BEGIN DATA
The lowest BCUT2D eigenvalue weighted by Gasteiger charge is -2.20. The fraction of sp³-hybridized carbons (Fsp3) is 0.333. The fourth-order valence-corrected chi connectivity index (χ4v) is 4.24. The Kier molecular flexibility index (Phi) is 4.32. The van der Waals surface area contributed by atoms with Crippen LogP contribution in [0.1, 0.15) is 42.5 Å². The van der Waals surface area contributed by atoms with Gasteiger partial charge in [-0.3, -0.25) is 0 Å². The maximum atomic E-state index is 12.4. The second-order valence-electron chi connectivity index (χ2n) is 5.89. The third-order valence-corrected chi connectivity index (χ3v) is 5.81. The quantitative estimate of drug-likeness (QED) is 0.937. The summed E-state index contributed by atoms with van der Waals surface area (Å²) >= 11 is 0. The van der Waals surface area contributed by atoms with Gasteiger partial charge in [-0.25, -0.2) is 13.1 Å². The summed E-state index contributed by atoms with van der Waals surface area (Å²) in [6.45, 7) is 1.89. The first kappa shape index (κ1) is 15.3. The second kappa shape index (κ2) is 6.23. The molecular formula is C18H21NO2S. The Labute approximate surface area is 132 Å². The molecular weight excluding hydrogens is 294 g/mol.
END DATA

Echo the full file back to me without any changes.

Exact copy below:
The lowest BCUT2D eigenvalue weighted by Gasteiger charge is -2.20. The fraction of sp³-hybridized carbons (Fsp3) is 0.333. The fourth-order valence-corrected chi connectivity index (χ4v) is 4.24. The Kier molecular flexibility index (Phi) is 4.32. The van der Waals surface area contributed by atoms with Crippen LogP contribution in [0.1, 0.15) is 42.5 Å². The van der Waals surface area contributed by atoms with Gasteiger partial charge in [-0.3, -0.25) is 0 Å². The maximum atomic E-state index is 12.4. The second-order valence-electron chi connectivity index (χ2n) is 5.89. The third-order valence-corrected chi connectivity index (χ3v) is 5.81. The quantitative estimate of drug-likeness (QED) is 0.937. The summed E-state index contributed by atoms with van der Waals surface area (Å²) >= 11 is 0. The van der Waals surface area contributed by atoms with Gasteiger partial charge in [-0.25, -0.2) is 13.1 Å². The summed E-state index contributed by atoms with van der Waals surface area (Å²) in [6.45, 7) is 1.89. The first kappa shape index (κ1) is 15.3. The second kappa shape index (κ2) is 6.23. The molecular formula is C18H21NO2S. The Labute approximate surface area is 132 Å². The molecular weight excluding hydrogens is 294 g/mol.